|No. 57, 58, 59|
|Born:||September 29, 1969|
|Height:||6 ft 0 in (1.83 m)|
|Weight:||236 lb (107 kg)|
|High school:||Willowridge (Houston, Texas)|
|Career highlights and awards|
|Career NFL statistics|
|Player stats at NFL.com · PFR|
Orenthial James Brigance (born September 29, 1969) is a former football linebacker who played in the Canadian Football League (CFL) and the National Football League (NFL). He is the senior advisor to player development for the Baltimore Ravens.
Beginning his pro career as a linebacker in the CFL with the BC Lions in 1991, Brigance played three seasons and 54 games. His best season came in 1993, when he recorded 20 sacks and was a CFL West All-Star. Brigance then played for the Baltimore Stallions for two seasons, becoming a CFL All-Star in 1995, recording seven sacks and helping his team win the Grey Cup.
In 1996, Brigance was signed by the Miami Dolphins as a free agent. He was twice voted a team captain during his four seasons there and his teammates named him Ed Block Courage Award recipient in 1999. In addition, he was honored with the NFL Player Association's "Unsung Hero Award" that same season.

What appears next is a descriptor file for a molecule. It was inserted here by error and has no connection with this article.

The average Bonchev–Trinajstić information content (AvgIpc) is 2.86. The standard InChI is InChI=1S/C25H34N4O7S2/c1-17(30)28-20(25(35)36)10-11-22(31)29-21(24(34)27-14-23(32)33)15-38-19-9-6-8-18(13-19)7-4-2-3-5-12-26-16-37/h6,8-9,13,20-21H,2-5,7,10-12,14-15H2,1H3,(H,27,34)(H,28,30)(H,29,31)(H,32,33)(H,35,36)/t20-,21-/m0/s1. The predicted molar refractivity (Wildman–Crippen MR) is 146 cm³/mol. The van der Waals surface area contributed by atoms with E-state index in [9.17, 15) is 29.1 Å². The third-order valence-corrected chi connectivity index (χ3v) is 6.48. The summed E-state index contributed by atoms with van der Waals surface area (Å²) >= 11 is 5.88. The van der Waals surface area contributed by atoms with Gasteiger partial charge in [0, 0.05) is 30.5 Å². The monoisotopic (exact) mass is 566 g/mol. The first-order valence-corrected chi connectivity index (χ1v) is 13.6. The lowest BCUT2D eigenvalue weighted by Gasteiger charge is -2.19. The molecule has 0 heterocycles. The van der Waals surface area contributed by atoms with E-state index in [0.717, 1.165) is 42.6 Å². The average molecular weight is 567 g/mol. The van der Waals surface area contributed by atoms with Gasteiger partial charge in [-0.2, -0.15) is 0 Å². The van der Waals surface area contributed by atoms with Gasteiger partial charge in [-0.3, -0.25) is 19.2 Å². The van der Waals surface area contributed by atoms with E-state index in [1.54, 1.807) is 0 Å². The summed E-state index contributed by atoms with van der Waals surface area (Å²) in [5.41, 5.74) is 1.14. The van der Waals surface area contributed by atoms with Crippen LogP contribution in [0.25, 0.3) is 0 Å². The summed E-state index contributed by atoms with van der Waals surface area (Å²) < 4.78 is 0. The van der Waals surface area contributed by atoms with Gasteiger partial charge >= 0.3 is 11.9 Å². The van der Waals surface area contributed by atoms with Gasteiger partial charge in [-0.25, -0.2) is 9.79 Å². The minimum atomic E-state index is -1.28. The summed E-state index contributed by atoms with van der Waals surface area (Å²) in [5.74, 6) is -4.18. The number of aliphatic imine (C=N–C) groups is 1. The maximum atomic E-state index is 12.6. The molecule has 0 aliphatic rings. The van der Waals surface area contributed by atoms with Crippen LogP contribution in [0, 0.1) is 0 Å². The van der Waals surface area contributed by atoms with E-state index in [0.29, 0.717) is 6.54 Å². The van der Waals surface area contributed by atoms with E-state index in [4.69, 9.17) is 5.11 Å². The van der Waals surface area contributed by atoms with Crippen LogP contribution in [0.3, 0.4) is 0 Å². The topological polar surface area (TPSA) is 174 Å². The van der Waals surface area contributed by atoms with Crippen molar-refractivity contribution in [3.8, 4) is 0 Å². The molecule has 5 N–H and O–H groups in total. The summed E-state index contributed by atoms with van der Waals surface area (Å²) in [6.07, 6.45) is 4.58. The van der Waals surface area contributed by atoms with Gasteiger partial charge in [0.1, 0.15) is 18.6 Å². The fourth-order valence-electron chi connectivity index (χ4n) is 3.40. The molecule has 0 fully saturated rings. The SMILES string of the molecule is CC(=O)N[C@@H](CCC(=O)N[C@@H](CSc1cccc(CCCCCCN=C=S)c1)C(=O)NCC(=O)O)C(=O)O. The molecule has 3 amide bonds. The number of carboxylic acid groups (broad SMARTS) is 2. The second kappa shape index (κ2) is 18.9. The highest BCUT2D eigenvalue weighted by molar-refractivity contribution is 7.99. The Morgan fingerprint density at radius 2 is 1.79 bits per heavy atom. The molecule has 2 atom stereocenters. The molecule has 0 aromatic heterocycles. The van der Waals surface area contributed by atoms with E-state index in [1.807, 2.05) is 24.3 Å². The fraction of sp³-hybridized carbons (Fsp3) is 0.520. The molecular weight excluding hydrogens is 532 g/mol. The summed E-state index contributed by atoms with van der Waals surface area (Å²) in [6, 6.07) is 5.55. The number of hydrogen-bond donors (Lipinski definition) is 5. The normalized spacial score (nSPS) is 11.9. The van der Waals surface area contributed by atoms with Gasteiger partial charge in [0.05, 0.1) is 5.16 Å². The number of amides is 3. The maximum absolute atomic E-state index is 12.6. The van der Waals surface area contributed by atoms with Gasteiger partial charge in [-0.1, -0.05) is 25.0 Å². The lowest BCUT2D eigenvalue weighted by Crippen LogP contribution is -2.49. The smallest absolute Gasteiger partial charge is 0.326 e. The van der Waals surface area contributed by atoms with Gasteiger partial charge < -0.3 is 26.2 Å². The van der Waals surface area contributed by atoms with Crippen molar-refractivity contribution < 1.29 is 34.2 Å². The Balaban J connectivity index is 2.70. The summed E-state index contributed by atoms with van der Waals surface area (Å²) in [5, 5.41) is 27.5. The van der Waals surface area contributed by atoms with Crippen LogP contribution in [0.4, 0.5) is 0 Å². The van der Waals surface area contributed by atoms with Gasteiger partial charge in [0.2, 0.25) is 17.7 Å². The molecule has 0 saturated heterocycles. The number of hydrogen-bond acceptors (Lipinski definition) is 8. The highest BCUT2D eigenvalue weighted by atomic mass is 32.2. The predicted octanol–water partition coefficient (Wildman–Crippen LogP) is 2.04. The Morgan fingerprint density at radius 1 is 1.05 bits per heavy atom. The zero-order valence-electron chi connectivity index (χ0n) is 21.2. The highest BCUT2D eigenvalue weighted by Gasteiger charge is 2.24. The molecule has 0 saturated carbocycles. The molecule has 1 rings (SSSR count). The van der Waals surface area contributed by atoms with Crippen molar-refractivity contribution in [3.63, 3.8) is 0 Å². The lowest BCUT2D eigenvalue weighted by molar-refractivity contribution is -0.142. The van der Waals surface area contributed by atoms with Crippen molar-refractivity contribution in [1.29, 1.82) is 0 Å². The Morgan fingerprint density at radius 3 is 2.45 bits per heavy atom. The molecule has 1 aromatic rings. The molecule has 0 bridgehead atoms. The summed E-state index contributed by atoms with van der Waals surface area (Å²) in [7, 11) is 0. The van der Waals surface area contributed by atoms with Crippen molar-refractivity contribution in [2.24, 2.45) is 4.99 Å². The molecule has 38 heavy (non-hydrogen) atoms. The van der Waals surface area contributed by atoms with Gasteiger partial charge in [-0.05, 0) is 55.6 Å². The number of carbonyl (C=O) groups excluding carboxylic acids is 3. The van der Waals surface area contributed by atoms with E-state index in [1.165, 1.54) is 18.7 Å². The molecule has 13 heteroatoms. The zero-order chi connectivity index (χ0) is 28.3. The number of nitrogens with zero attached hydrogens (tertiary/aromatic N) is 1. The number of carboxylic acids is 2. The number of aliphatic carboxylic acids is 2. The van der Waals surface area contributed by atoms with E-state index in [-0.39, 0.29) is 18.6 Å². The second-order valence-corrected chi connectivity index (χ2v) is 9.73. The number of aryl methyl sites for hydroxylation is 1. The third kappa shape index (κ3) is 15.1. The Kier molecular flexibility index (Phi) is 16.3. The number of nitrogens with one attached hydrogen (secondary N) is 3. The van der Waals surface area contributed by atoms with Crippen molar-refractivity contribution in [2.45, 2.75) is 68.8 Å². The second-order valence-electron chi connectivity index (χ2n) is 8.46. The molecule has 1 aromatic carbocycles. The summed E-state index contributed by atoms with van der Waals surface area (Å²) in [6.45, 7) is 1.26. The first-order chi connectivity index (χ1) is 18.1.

The next year, he was signed by the Baltimore Ravens. Brigance was a key contributor to the Ravens' championship-winning team as he finished second on the team with 25 special teams tackles and led the team with 10 special teams tackles in the post-season (including the first tackle of Super Bowl XXXV). He played for St. Louis Rams in 2001 and 2002, and a final game with the New England Patriots before retiring.
He is currently the Director of Player Development for the Ravens and serves as a motivator and inspiration for the team.
On January 20, 2013, Brigance was a part of the award ceremony when he presented the Baltimore Ravens with the Lamar Hunt trophy after the Ravens defeated the New England Patriots in the 2012 AFC Championship Game.
On February 3, 2013, Brigance was a part of the presentation of the Vince Lombardi Trophy to the Baltimore Ravens after they won Super Bowl XLVII.
In May 2007, Brigance was diagnosed with amyotrophic lateral sclerosis (Lou Gehrig's disease), a motor neuron disease that is eventually fatal. He has created a foundation to assist ALS research called the Brigance Brigade Foundation. For his ALS activism, Brigance was one of two recipients of the 2016 NCAA Inspiration Award, sharing honors with late Mount St. Joseph University basketball player and pediatric cancer victim Lauren Hill.